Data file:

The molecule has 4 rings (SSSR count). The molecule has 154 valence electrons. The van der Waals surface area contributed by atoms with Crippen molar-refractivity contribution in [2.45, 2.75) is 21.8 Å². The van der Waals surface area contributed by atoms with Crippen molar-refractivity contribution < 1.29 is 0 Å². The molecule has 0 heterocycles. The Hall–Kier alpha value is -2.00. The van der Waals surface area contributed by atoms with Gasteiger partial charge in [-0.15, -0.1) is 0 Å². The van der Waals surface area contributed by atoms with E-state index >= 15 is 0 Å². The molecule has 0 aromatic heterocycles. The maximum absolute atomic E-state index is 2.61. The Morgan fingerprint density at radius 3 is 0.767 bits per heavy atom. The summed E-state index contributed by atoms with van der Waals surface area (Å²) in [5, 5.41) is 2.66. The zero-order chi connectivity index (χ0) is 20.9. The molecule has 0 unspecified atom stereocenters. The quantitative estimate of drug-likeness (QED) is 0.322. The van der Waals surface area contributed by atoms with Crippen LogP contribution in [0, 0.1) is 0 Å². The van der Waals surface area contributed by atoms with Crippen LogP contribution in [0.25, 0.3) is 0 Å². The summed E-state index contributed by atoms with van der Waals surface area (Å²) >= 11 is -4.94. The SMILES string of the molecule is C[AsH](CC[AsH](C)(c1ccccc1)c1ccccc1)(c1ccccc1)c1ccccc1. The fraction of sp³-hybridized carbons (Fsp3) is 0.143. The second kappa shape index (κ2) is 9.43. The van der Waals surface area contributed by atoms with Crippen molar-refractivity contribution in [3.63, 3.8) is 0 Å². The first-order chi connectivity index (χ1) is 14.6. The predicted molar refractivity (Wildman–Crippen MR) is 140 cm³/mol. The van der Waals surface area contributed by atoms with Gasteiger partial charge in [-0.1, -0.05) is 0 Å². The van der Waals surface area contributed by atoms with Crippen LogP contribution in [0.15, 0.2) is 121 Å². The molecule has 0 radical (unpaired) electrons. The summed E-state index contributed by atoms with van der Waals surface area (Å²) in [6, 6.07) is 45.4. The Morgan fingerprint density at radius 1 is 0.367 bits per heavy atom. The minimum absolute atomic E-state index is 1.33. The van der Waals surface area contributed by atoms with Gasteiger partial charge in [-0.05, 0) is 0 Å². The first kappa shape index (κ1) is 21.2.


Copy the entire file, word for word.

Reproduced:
The molecule has 4 rings (SSSR count). The molecule has 154 valence electrons. The van der Waals surface area contributed by atoms with Crippen molar-refractivity contribution in [2.45, 2.75) is 21.8 Å². The van der Waals surface area contributed by atoms with Crippen molar-refractivity contribution < 1.29 is 0 Å². The molecule has 0 heterocycles. The Hall–Kier alpha value is -2.00. The van der Waals surface area contributed by atoms with Gasteiger partial charge in [-0.15, -0.1) is 0 Å². The van der Waals surface area contributed by atoms with E-state index >= 15 is 0 Å². The molecule has 0 aromatic heterocycles. The maximum absolute atomic E-state index is 2.61. The Morgan fingerprint density at radius 3 is 0.767 bits per heavy atom. The summed E-state index contributed by atoms with van der Waals surface area (Å²) in [5, 5.41) is 2.66. The zero-order chi connectivity index (χ0) is 20.9. The molecule has 0 unspecified atom stereocenters. The quantitative estimate of drug-likeness (QED) is 0.322. The van der Waals surface area contributed by atoms with Crippen LogP contribution in [0, 0.1) is 0 Å². The van der Waals surface area contributed by atoms with Crippen LogP contribution in [0.25, 0.3) is 0 Å². The summed E-state index contributed by atoms with van der Waals surface area (Å²) >= 11 is -4.94. The SMILES string of the molecule is C[AsH](CC[AsH](C)(c1ccccc1)c1ccccc1)(c1ccccc1)c1ccccc1. The fraction of sp³-hybridized carbons (Fsp3) is 0.143. The second kappa shape index (κ2) is 9.43. The van der Waals surface area contributed by atoms with Crippen molar-refractivity contribution in [3.63, 3.8) is 0 Å². The first-order chi connectivity index (χ1) is 14.6. The predicted molar refractivity (Wildman–Crippen MR) is 140 cm³/mol. The van der Waals surface area contributed by atoms with Gasteiger partial charge in [-0.1, -0.05) is 0 Å². The van der Waals surface area contributed by atoms with Crippen LogP contribution in [0.15, 0.2) is 121 Å². The molecule has 0 radical (unpaired) electrons. The summed E-state index contributed by atoms with van der Waals surface area (Å²) in [6, 6.07) is 45.4. The Morgan fingerprint density at radius 1 is 0.367 bits per heavy atom. The minimum absolute atomic E-state index is 1.33. The van der Waals surface area contributed by atoms with Gasteiger partial charge in [-0.05, 0) is 0 Å². The first kappa shape index (κ1) is 21.2.